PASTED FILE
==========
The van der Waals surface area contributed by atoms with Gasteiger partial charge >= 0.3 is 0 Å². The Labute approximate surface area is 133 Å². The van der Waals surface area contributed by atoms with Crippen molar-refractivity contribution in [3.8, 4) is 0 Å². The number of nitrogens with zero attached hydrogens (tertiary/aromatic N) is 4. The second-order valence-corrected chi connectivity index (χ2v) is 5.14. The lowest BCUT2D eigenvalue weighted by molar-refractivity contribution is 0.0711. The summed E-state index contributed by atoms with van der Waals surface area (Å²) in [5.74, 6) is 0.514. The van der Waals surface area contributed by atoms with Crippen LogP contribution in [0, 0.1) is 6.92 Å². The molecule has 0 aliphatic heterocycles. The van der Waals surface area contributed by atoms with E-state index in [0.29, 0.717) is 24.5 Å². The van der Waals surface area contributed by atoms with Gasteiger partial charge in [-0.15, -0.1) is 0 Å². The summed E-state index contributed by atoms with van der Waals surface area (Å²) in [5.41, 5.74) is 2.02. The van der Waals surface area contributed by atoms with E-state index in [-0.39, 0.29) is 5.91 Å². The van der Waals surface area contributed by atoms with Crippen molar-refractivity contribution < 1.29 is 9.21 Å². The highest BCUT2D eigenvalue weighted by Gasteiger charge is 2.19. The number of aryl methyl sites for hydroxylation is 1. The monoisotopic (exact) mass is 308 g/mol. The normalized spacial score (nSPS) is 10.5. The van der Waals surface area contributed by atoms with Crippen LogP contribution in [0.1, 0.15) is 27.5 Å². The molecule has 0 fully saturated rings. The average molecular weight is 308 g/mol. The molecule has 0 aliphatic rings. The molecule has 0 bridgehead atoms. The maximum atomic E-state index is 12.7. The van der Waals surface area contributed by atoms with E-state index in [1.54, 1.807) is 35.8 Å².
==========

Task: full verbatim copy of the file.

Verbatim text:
The van der Waals surface area contributed by atoms with Gasteiger partial charge >= 0.3 is 0 Å². The Labute approximate surface area is 133 Å². The van der Waals surface area contributed by atoms with Crippen molar-refractivity contribution in [3.8, 4) is 0 Å². The number of nitrogens with zero attached hydrogens (tertiary/aromatic N) is 4. The second-order valence-corrected chi connectivity index (χ2v) is 5.14. The lowest BCUT2D eigenvalue weighted by molar-refractivity contribution is 0.0711. The summed E-state index contributed by atoms with van der Waals surface area (Å²) in [5.74, 6) is 0.514. The van der Waals surface area contributed by atoms with Crippen LogP contribution in [0, 0.1) is 6.92 Å². The molecule has 0 aliphatic heterocycles. The van der Waals surface area contributed by atoms with E-state index in [0.29, 0.717) is 24.5 Å². The van der Waals surface area contributed by atoms with Gasteiger partial charge in [-0.15, -0.1) is 0 Å². The summed E-state index contributed by atoms with van der Waals surface area (Å²) in [5.41, 5.74) is 2.02. The van der Waals surface area contributed by atoms with E-state index in [-0.39, 0.29) is 5.91 Å². The van der Waals surface area contributed by atoms with Crippen molar-refractivity contribution < 1.29 is 9.21 Å². The highest BCUT2D eigenvalue weighted by Gasteiger charge is 2.19. The number of aryl methyl sites for hydroxylation is 1. The monoisotopic (exact) mass is 308 g/mol. The normalized spacial score (nSPS) is 10.5. The van der Waals surface area contributed by atoms with Crippen LogP contribution in [0.1, 0.15) is 27.5 Å². The molecule has 0 fully saturated rings. The average molecular weight is 308 g/mol. The molecule has 0 aliphatic rings. The molecule has 0 bridgehead atoms. The maximum atomic E-state index is 12.7. The van der Waals surface area contributed by atoms with E-state index in [1.54, 1.807) is 35.8 Å².